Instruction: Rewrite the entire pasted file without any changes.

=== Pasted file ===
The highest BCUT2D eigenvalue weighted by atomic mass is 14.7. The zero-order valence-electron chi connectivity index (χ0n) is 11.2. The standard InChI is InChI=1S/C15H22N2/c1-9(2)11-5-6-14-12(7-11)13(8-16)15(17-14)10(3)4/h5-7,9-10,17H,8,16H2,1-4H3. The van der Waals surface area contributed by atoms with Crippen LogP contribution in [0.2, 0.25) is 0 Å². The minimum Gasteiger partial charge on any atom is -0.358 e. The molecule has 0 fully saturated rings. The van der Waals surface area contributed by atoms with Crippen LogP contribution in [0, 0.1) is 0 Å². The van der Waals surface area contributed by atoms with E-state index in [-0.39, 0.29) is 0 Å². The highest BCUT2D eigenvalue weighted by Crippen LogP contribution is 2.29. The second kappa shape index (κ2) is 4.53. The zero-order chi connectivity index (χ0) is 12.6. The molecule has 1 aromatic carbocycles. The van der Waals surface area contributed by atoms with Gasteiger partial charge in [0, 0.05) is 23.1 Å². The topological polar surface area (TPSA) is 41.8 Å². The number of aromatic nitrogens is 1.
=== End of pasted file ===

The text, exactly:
The highest BCUT2D eigenvalue weighted by atomic mass is 14.7. The zero-order valence-electron chi connectivity index (χ0n) is 11.2. The standard InChI is InChI=1S/C15H22N2/c1-9(2)11-5-6-14-12(7-11)13(8-16)15(17-14)10(3)4/h5-7,9-10,17H,8,16H2,1-4H3. The van der Waals surface area contributed by atoms with Crippen LogP contribution in [0.2, 0.25) is 0 Å². The minimum Gasteiger partial charge on any atom is -0.358 e. The molecule has 0 fully saturated rings. The van der Waals surface area contributed by atoms with Crippen LogP contribution in [0, 0.1) is 0 Å². The van der Waals surface area contributed by atoms with E-state index in [-0.39, 0.29) is 0 Å². The highest BCUT2D eigenvalue weighted by Crippen LogP contribution is 2.29. The second kappa shape index (κ2) is 4.53. The zero-order chi connectivity index (χ0) is 12.6. The molecule has 1 aromatic carbocycles. The van der Waals surface area contributed by atoms with Gasteiger partial charge in [0, 0.05) is 23.1 Å². The topological polar surface area (TPSA) is 41.8 Å². The number of aromatic nitrogens is 1.